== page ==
image from: Maths Pathyway

Maths Pathway is also a certified B-Corp.  B-Corps are are businesses that meet high standards of social and environmental performance, accountability, and transparency.  They envision a better economic system where businesses can benefit people, communities, and the planet and measure their success based on the positive impact they create. 

We’re also a B-Corp which ties us to our ethics and our vision.  We value education over making money.

The creation of Reflective Learning 

Reflective Learning is the use at home version of Maths Pathway.  It is a program designed for year 5 to year 9 students to use at home without input from parents or teachers.  

Although going by a different name, the same Maths Pathway team is behind Reflective Learning.

Reflective Learning shares the same structure and is based on the same principles of Maths Pathway:

  • Assess for areas of weakness and gaps in knowledge 
  • Deliver the right content at the right level in the right sequence
  • Assess for mastery before moving on 
image from: Reflective Learning

Richard believes that although there are many online programs for maths advertised to parents, not all are of the same quality and students benefit from a high quality program.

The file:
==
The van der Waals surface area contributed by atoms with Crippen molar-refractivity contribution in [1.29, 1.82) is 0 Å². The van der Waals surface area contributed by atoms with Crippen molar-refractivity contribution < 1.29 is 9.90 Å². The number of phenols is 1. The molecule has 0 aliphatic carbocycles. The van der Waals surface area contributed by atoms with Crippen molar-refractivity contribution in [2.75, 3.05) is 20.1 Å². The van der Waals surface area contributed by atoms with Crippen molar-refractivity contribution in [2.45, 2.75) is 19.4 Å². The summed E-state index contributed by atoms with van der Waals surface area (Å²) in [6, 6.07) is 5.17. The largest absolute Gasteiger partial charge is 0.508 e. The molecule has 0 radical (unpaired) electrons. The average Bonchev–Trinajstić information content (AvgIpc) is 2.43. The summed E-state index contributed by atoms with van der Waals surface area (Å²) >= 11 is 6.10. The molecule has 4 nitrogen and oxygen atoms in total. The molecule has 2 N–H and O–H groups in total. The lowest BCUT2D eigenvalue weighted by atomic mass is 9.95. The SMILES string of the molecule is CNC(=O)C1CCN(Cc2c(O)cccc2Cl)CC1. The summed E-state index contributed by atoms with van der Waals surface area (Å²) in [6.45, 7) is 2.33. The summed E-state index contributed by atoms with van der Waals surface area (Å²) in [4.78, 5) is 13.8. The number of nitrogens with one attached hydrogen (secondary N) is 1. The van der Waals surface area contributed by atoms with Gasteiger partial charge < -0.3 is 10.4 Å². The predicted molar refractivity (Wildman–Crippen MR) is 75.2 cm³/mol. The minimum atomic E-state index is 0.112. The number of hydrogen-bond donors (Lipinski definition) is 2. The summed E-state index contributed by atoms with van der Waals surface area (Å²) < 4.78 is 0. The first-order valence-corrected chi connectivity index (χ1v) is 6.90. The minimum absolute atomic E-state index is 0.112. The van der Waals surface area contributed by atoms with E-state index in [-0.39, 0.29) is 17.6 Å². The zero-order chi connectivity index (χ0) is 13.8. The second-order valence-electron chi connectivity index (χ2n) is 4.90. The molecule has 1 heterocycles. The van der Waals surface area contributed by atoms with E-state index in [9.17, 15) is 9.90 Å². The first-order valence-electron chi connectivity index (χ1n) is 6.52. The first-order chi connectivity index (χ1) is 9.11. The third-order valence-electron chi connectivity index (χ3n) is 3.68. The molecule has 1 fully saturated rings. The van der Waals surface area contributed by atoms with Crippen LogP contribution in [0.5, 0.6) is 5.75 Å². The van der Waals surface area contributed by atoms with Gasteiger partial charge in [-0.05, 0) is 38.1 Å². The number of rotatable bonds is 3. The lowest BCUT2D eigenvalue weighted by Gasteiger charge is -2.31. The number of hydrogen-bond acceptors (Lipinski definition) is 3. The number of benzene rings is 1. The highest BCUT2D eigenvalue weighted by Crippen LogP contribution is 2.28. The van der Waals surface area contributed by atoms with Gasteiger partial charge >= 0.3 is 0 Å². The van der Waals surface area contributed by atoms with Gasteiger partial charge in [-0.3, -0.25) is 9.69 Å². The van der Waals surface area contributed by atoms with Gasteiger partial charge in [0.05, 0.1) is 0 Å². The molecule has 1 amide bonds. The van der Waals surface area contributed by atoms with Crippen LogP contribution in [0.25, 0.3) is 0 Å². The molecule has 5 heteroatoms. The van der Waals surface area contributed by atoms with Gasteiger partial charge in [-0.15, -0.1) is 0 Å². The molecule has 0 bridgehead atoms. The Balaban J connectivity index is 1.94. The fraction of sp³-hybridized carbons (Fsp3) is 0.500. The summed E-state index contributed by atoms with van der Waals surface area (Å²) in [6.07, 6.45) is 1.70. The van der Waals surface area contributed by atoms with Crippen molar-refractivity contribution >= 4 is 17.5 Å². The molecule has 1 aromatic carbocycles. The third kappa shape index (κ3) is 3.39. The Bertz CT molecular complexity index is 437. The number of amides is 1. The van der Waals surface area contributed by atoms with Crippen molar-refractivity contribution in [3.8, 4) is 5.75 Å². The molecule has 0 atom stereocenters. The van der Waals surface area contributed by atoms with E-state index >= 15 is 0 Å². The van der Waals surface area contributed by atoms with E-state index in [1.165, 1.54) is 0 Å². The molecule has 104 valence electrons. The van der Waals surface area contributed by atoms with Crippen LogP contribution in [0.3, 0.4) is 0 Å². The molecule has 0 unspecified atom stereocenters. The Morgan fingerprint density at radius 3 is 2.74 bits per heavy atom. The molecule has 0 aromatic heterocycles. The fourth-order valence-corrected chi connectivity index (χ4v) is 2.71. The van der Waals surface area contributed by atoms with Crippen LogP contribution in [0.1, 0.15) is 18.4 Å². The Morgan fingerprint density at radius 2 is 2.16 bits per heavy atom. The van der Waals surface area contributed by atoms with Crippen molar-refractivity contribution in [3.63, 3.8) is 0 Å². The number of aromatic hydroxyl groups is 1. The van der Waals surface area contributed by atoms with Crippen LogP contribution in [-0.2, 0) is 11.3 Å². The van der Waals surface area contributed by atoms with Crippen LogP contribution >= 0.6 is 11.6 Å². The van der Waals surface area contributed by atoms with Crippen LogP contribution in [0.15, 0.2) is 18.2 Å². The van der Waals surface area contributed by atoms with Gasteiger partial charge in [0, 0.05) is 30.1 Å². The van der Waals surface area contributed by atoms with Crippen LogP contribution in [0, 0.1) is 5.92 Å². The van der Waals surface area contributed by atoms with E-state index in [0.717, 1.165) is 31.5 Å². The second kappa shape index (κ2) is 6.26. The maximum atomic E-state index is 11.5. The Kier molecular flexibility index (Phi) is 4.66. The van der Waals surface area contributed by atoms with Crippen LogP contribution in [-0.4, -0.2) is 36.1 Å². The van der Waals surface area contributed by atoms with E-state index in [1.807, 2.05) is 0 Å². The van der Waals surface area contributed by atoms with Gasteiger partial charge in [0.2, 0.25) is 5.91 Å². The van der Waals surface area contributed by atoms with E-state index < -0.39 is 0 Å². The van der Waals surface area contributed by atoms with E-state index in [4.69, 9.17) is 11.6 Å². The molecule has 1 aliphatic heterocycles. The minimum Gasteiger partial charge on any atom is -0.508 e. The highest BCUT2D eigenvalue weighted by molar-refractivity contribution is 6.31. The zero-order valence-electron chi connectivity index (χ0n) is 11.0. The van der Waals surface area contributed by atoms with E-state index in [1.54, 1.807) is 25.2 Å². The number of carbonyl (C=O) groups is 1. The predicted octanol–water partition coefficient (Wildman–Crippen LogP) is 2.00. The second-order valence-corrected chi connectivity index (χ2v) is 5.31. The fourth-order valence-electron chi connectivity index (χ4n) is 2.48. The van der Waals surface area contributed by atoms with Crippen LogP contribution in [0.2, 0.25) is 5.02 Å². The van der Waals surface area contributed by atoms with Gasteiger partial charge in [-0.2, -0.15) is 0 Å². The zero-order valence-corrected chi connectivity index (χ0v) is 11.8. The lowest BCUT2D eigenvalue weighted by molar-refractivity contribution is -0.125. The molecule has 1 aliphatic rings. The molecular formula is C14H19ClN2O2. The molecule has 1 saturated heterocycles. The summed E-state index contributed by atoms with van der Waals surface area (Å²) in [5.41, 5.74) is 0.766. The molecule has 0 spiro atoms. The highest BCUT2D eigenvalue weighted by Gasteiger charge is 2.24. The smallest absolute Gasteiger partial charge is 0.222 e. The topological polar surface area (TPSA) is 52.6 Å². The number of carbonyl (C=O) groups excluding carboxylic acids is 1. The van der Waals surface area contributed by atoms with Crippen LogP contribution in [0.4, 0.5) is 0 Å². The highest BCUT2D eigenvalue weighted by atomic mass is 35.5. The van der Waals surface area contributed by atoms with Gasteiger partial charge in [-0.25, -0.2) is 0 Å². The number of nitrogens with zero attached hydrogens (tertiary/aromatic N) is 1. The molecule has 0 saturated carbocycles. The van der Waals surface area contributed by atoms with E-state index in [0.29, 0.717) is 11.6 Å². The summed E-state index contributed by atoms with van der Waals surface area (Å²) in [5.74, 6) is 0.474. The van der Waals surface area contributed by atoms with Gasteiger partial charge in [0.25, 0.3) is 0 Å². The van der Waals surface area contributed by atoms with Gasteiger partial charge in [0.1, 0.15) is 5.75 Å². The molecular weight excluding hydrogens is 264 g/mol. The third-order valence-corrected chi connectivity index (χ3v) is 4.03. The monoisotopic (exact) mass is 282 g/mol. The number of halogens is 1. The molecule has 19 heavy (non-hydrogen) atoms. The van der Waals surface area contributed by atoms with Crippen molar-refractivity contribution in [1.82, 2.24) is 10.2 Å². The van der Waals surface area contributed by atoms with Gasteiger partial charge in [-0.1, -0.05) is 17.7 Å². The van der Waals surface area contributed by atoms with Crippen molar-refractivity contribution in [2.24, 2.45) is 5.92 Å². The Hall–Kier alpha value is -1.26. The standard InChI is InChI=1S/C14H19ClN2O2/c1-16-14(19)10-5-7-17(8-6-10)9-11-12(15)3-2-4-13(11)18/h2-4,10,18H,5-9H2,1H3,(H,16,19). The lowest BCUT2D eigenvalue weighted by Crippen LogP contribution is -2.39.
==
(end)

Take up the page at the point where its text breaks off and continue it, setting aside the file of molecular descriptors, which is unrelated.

One difference is that the co-founders of Reflective Learning and Maths Pathway are local and not a big tech company.  The target market is Australian and so is the team behind the program.  The content is aligned with the Australian curriculum and they are small enough to be open to feedback and nimble enough implement changes. 

What does the future hold for Maths Pathway and Reflective Learning? 

Our mission is to help every kid across the country close learning gaps and get excited about learning. We’ve got plans about how we’d like to get there, but we also lean into our amazing community of parents and teachers who are constantly helping us improve our programs and spread the word about us.

Reflective Learning offers two weeks free trial for new users.  Melbourne School Facebook Group members also receive 10% off subscriptions with the code: MELBSCHOOLS.

* Reflective Learning is a sponsor of Melbourne Schools. Learn more about them here​ *